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If you caught last week’s post, you’ll know we’re going to be talking about author voice for the next few weeks in the hopes of demystifying a crucial yet often elusive piece of the writing puzzle. Now that we’ve discussed what elements contribute to the presence of author voice on a page, we’re moving on to some ways to identify what characterizes your voice so that you can direct your writing energy towards refining and strengthening it. To help you in evaluating your voice, I’m going to break down a passage of writing from an author with a terrific voice and then talk you through doing the same for yourself.
In examining the writing of an author with strong voice, I’m forced to revisit an oft-referenced author on this blog, Mr. P. G. Wodehouse. Wodehouse’s brilliant comic novels and short stories very often have similar subjects and settings– the British aristocracy, the English countryside– but the content similarities don’t characterize his voice as much as the way he tells his stories. Don’t confuse topic with voice. To get a better idea of what I’m talking about, let’s look at the opening passage to Wodehouse’s Money for Nothing.
“The picturesque village of Rudge-in-the-Vale dozed in the summer sunshine. Along its narrow high street the only signs of life visible were a cat stropping its backbone against the Jubilee Watering Trough, some flies doing deep-breathing exercises on the hot windowsills, and a little group of serious thinkers who, propped up against the wall of the Carmody Arms, were waiting for that establishment to open. At no time is there ever much doing in Rudge’s main thoroughfare, but the hour at which a stranger, entering it, is least likely to suffer the illusion that he has strayed into Broadway, Piccadilly, or the Rue de Rivoli is at two o’clock on a warm afternoon in July.”
Okay, so, just by dissecting this
If you use Facebook with any regularity, you’ve seen a number of trends take over your news feed in the past few years. We’ve had “change your profile picture to a picture of your celebrity lookalike” week, “change your status to the fruit that corresponds to your relationship status in a bizarre and completely non-effective attempt to raise awareness for breast cancer” month, and the recent ALS ice bucket challenge during which we all enjoyed the sight of our employers, friends, and celebrity crushes being doused in ice water to raise money for ALS research.
Trending now on Facebook is a status which challenges users to post a list of the 10 most influential books they’ve ever read. Not their favorite books, necessarily, just the first 10 books that come to mind when thinking about the books that shaped their thinking, their attitude toward reading, or their taste in literature. When 130,000 people’s lists were compared and studied, a list of the 20 most frequently listed titles was revealed.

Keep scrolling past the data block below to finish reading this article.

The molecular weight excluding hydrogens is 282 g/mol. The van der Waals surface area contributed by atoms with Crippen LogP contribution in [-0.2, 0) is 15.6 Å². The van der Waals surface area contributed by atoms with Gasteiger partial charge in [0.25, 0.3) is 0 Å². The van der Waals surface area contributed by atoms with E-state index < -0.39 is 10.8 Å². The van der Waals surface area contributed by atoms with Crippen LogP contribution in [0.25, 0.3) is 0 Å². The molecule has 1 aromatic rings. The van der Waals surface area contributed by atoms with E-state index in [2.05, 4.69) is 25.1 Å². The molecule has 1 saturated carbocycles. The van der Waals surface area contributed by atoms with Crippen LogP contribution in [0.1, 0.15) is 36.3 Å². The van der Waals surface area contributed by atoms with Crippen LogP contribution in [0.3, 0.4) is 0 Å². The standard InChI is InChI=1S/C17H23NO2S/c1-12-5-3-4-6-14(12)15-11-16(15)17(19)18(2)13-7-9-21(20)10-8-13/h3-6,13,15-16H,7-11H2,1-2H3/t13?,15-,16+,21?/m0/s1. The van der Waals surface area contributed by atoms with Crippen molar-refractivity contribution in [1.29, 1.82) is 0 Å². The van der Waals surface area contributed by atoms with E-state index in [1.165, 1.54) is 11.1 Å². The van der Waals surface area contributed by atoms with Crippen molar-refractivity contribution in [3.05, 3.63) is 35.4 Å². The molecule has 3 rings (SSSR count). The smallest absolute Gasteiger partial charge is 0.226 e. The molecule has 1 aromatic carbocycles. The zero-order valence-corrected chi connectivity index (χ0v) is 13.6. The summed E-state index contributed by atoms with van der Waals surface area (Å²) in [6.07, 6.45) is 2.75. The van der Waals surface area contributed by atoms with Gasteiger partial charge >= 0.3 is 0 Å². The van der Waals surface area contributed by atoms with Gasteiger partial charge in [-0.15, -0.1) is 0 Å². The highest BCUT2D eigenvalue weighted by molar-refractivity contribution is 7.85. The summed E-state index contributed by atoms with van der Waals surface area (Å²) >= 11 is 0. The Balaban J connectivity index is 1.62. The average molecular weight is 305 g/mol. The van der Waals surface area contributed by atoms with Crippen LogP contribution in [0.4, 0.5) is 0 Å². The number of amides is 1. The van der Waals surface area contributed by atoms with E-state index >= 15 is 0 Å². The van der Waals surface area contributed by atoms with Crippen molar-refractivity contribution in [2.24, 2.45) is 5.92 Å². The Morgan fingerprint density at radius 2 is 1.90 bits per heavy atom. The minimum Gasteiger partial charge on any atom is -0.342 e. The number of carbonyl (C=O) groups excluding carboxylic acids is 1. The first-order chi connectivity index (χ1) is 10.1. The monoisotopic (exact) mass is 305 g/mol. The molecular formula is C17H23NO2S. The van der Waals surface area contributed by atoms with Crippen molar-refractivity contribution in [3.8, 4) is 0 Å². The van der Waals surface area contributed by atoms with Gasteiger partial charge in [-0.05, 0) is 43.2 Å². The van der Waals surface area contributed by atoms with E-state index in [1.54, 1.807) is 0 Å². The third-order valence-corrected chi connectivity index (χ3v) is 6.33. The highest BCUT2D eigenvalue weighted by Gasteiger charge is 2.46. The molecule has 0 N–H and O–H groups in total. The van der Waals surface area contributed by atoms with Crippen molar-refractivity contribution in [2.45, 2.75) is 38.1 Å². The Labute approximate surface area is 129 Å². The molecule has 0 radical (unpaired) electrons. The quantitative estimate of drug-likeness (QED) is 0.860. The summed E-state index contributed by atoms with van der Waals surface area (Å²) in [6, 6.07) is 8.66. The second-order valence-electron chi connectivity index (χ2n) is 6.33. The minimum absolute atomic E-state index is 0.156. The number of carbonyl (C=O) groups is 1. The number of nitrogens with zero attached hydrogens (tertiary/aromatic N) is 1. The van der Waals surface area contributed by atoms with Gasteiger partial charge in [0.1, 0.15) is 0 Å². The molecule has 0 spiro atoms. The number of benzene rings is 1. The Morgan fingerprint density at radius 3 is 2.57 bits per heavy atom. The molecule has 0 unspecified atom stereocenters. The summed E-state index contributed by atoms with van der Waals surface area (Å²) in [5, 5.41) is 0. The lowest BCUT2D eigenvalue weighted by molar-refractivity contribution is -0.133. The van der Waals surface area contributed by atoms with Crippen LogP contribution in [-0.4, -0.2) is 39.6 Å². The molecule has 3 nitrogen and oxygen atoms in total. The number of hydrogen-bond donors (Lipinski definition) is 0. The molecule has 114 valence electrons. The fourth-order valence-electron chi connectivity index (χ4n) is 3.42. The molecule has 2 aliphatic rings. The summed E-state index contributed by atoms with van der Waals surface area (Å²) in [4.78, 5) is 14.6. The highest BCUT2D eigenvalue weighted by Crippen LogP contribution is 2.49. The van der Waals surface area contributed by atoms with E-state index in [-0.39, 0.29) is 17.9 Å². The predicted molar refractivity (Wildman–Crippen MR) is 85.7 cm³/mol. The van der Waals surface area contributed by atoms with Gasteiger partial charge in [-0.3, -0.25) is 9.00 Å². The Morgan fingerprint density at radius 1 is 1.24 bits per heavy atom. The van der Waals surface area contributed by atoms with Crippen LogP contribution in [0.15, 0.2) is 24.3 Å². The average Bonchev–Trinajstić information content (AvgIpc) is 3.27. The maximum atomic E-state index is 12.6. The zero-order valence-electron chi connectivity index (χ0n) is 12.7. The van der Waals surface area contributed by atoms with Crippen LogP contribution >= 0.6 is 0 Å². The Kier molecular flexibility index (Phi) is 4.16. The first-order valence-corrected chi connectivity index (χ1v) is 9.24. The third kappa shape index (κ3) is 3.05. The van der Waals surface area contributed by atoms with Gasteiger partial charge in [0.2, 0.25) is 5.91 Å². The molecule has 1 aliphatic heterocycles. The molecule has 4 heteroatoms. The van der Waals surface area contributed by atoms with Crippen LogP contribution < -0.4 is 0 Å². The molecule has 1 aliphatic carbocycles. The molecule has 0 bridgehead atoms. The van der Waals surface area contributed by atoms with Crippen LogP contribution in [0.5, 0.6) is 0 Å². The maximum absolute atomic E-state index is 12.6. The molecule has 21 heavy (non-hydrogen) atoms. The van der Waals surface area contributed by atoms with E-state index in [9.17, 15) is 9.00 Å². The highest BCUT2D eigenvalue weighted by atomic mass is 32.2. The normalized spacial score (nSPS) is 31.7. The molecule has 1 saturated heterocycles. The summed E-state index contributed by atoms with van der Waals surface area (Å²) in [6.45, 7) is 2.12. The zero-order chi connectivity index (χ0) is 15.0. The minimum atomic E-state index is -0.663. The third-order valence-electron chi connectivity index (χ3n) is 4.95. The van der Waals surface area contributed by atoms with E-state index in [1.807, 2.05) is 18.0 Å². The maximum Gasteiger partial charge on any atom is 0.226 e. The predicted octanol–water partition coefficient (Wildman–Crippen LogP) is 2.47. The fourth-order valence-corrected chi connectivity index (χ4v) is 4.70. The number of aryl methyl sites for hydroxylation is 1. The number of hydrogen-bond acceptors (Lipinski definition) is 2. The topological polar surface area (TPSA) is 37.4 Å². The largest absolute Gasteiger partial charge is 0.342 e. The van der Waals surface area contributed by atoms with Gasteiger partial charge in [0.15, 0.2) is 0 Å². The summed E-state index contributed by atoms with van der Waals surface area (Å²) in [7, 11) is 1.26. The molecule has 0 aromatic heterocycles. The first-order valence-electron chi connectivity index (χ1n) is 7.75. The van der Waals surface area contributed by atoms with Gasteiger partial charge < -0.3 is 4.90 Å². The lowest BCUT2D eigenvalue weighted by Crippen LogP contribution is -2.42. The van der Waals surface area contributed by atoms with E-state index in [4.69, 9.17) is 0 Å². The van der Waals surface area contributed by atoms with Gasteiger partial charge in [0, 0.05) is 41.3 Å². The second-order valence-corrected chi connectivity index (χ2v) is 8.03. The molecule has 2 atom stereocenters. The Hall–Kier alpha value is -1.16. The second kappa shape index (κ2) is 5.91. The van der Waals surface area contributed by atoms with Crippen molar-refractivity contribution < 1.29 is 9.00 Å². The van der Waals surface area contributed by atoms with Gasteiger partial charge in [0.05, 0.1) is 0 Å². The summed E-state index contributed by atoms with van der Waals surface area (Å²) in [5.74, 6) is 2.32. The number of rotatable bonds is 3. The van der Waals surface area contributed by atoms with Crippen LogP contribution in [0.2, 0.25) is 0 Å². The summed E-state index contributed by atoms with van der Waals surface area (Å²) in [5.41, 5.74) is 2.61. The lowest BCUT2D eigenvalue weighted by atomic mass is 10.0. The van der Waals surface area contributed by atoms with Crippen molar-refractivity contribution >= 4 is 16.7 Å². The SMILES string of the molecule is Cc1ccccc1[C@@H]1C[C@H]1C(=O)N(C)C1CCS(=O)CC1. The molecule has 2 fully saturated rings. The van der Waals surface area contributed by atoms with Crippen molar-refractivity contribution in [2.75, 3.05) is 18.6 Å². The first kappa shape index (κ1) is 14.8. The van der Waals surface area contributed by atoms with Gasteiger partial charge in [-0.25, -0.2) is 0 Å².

Now, obviously, this isn’t a scientifically perfect list– everyone’s definition of “books that stayed with you” is different– but it’s obvious that the authors who ended up on this list managed to connect with readers in a way that left an impression. As any good writing resource will tell you, there isn’t one way to write a great book (or a memorable one, or a significant one, or… etc.), but as we see from this list, there are factors that several of these influential authors have in common that are worth thinking about if you aspire to join them on this list when this trend resurfaces in 50 years or so.
- Write more than one book. Almost none of the works in the top 20 titles were the author’s first novel. Jane Austen wrote drafts of Lady Susan, Sense and Sensibility, and Northanger Abbey before Pride and Prejudice
I’ve always been fascinated with the way artists have learned their various crafts throughout history. In the 1400s, if you wanted to be a sculptor, your family apprenticed you to an artist’s workshop in which you’d learn the skills of that medium as you assisted your master in producing his work– the master’s name was on the end product, but as many as a dozen apprentices and assistants may have helped with/worked on a piece. In the 1600s, artists’ guilds were the training ground of choice for future artists, highly regulated and exclusive organizations which existed to protect the interests and promote the work of their members. In the 1800s, if you wanted to be a painter, the way to get started was to move to Paris, stop eating, and spend your days in the Louvre, copying the works of the old masters as meticulously as possible.
Fast-forward to today, where the Internet age has made it much easier for artists of all kinds to access training. Graphic designers can take online classes, musicians can learn to play instruments from YouTube videos, and writers can complete entire MFA programs without ever setting foot in a classroom. While none of this instruction is necessarily less valuable for being accessed remotely, there is something lost when artists learn in a vacuum instead of in community and in close collaboration with (or via exposure to the work of) a “master” of their craft.